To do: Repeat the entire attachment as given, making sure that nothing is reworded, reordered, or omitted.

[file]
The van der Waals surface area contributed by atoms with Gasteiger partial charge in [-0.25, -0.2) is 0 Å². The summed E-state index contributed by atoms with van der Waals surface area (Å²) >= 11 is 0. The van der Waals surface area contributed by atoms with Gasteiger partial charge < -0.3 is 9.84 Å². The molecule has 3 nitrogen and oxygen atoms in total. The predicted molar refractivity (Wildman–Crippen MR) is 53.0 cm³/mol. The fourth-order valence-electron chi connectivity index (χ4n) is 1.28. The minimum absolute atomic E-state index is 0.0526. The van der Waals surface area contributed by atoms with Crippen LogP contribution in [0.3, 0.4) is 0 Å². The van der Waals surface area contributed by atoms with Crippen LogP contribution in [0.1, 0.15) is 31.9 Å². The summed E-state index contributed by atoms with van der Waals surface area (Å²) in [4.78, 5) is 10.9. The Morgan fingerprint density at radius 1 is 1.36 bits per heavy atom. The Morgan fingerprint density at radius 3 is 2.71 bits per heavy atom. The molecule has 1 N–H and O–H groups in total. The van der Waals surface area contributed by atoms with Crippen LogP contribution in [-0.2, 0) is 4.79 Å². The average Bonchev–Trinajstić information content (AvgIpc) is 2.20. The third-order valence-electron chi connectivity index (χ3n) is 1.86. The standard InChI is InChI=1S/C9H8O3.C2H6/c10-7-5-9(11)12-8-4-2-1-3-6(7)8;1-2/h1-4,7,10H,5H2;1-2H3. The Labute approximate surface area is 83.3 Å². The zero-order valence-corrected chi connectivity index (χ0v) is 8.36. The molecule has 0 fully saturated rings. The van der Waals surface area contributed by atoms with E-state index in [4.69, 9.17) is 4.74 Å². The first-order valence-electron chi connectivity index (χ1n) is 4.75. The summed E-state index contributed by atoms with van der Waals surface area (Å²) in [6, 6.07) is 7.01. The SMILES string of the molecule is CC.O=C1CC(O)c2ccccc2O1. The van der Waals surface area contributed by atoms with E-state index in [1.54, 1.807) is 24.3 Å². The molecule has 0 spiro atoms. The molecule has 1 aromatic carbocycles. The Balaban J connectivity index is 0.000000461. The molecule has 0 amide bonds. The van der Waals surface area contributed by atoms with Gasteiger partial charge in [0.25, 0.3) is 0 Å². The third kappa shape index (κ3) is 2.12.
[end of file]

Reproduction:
The van der Waals surface area contributed by atoms with Gasteiger partial charge in [-0.25, -0.2) is 0 Å². The summed E-state index contributed by atoms with van der Waals surface area (Å²) >= 11 is 0. The van der Waals surface area contributed by atoms with Gasteiger partial charge < -0.3 is 9.84 Å². The molecule has 3 nitrogen and oxygen atoms in total. The predicted molar refractivity (Wildman–Crippen MR) is 53.0 cm³/mol. The fourth-order valence-electron chi connectivity index (χ4n) is 1.28. The minimum absolute atomic E-state index is 0.0526. The van der Waals surface area contributed by atoms with Crippen LogP contribution in [0.3, 0.4) is 0 Å². The van der Waals surface area contributed by atoms with Crippen LogP contribution in [0.1, 0.15) is 31.9 Å². The summed E-state index contributed by atoms with van der Waals surface area (Å²) in [4.78, 5) is 10.9. The Morgan fingerprint density at radius 1 is 1.36 bits per heavy atom. The Morgan fingerprint density at radius 3 is 2.71 bits per heavy atom. The molecule has 1 N–H and O–H groups in total. The van der Waals surface area contributed by atoms with Crippen LogP contribution in [-0.2, 0) is 4.79 Å². The average Bonchev–Trinajstić information content (AvgIpc) is 2.20. The third-order valence-electron chi connectivity index (χ3n) is 1.86. The standard InChI is InChI=1S/C9H8O3.C2H6/c10-7-5-9(11)12-8-4-2-1-3-6(7)8;1-2/h1-4,7,10H,5H2;1-2H3. The Labute approximate surface area is 83.3 Å². The zero-order valence-corrected chi connectivity index (χ0v) is 8.36. The molecule has 0 fully saturated rings. The van der Waals surface area contributed by atoms with E-state index in [4.69, 9.17) is 4.74 Å². The first-order valence-electron chi connectivity index (χ1n) is 4.75. The summed E-state index contributed by atoms with van der Waals surface area (Å²) in [6, 6.07) is 7.01. The SMILES string of the molecule is CC.O=C1CC(O)c2ccccc2O1. The van der Waals surface area contributed by atoms with E-state index in [1.54, 1.807) is 24.3 Å². The molecule has 0 spiro atoms. The molecule has 1 aromatic carbocycles. The Balaban J connectivity index is 0.000000461. The molecule has 0 amide bonds. The van der Waals surface area contributed by atoms with Gasteiger partial charge in [0.25, 0.3) is 0 Å². The third kappa shape index (κ3) is 2.12.